What do you need?
• 1 turkey
• 1 tbsp baking powder*
• 3 tablespoons kosher salt*
• 3 large yellow onions, chopped
• 2 large carrots, chopped
• 2 stalks of celery, chopped
• 2 sprigs thyme
• Freshly ground black pepper
• 2 cups chicken broth, water or white wine (or a combination)
*The dry brine produced in these proportions is enough to cover our 16-pound turkey, but if you are cooking a larger turkey, you may need to double the recipe.
• A Kamado Barbecue or smoker
• Wood pellets or charcoal, depending on the fuel needed by your grill or smoker
• 2 cups of wood chips, such as Wildwood Grilling Smoking Chips Sampler Pack
• Probe thermometer
How to smoke a turkey step by step?
Step 1: Marinate the turkey
Put the turkey in the baking dish first, then wipe it with a mixture of baking powder and salt. Although baking powder seems to be a strange ingredient, it helps break down the protein in the turkey skin, making it crispy and brown when cooked. Remember, you may not need all the salt mixture either; you can use it no matter how sticky it is on the outside of the turkey. Put the marinated turkey in the refrigerator without a lid and marinate for 12 to 24 hours or longer. But if you soak for more than 48 hours, to prevent the turkey skin from drying out, you need to lightly cover it with plastic film. When you are ready to smoke roast turkey, you do not need to rinse the salt water, you can rub the skin of the turkey with oil and herbs, or you can throw it directly into the smoker.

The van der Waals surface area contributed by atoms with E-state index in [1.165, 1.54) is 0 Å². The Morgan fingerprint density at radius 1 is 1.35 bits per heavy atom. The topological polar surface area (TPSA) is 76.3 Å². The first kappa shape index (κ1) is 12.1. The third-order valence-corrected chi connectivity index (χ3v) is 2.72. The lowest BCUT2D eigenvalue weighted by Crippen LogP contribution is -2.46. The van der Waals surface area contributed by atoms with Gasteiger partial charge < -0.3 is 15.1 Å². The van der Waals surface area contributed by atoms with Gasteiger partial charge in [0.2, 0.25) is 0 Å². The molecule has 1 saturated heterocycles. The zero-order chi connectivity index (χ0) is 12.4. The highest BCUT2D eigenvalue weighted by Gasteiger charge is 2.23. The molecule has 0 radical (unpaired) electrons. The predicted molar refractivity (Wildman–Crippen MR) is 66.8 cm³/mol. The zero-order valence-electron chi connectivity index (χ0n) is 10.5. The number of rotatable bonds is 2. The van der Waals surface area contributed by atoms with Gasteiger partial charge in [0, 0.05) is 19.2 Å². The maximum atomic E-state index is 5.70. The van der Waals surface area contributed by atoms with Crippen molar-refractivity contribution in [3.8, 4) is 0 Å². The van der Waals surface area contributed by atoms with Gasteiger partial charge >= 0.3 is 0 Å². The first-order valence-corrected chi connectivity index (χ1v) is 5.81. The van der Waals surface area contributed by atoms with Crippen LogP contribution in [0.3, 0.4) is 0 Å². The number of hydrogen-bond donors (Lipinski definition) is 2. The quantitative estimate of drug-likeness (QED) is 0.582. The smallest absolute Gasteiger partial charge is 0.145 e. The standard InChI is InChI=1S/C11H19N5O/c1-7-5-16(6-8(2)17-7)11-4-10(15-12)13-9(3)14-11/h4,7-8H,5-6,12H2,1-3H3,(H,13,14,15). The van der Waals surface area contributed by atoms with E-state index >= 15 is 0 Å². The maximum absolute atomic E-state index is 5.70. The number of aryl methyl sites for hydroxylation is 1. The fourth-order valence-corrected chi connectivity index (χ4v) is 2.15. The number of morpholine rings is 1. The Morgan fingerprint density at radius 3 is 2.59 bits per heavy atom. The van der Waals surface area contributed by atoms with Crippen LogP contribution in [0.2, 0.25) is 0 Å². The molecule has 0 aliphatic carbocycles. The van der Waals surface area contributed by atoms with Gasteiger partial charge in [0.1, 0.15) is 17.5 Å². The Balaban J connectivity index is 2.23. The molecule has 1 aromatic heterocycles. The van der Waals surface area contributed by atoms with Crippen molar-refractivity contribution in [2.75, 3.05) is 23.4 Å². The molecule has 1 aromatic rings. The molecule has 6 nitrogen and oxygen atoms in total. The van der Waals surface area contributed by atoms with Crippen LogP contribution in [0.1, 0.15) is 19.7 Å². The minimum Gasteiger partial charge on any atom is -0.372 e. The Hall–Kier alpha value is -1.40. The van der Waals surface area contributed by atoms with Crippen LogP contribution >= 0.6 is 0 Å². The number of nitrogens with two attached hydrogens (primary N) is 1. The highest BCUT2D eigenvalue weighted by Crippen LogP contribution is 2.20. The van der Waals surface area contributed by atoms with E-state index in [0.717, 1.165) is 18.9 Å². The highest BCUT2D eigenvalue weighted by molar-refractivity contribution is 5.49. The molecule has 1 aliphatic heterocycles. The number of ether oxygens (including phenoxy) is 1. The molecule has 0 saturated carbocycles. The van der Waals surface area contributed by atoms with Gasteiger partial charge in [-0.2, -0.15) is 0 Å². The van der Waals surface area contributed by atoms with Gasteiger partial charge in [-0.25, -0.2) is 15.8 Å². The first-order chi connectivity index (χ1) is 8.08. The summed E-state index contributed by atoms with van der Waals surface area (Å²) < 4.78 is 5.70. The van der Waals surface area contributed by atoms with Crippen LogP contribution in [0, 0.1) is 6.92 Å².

Step 2: Prepare the wood chips
Sawdust needs to be soaked for about an hour. This step is not entirely necessary-you can throw them directly from the bag on the smoker. But soaking them first will produce higher quality smoke, because wet wood chips will smoulder rather than burn. This will provide you with longer, denser smoke, and you don’t have to reload them into the smoker multiple times during the smoking process.
You only need about two cups of wood chips, and you can choose any type of wood you like. We recommend choosing pecans because it has a sweet, bacon-like flavor. Fruit trees (such as apples or cherries) are also good choices.
Step 3: Ignite the smoker
When the wood chips are ready, it’s time to light the smoker. No matter what type of smoker you use, make sure you have enough propane, wood pellets or charcoal for three to five hours of use.
We added lumpy charcoal to the kamado bbq smoker and layered the soaked wood chips across the coal seam. After using some starter cubes to start heating the coal, we waited until they became hot and there was a layer of ashes on top. Then, we added a thermal deflector, closed the lid, and adjusted the bottom vent to let just enough air into the grill to maintain a temperature of 325°F.
Step 4: Add the turkey
If you want to use turkey drips to make gravy, place the turkey in a large roasting pan (first make sure the roasting pan is suitable for the smoker). Add any optional aromatic ingredients to your gravy, such as onions, carrots, and celery.
Finally, insert the probe thermometer into the thickest part of the breast—near the place where the meat connects to the breastbone, but do not touch the bone itself. Place the turkey on the smoker and close the lid. When the thermometer reaches 165°F (or 175°F, if you are probing the thigh), this turkey is done! At these temperatures, it takes about 12 minutes per pound of turkey.
Step 5: Let it rest
This is the hardest but most important part of meat cooking: After the turkey is cooked, remove it from the smoker, let it sit for at least 30 to 45 minutes, and then slice it. If you cut it right away, all those delicious internal juices will not have a chance to redistribute in the meat and will overflow on the cutting board.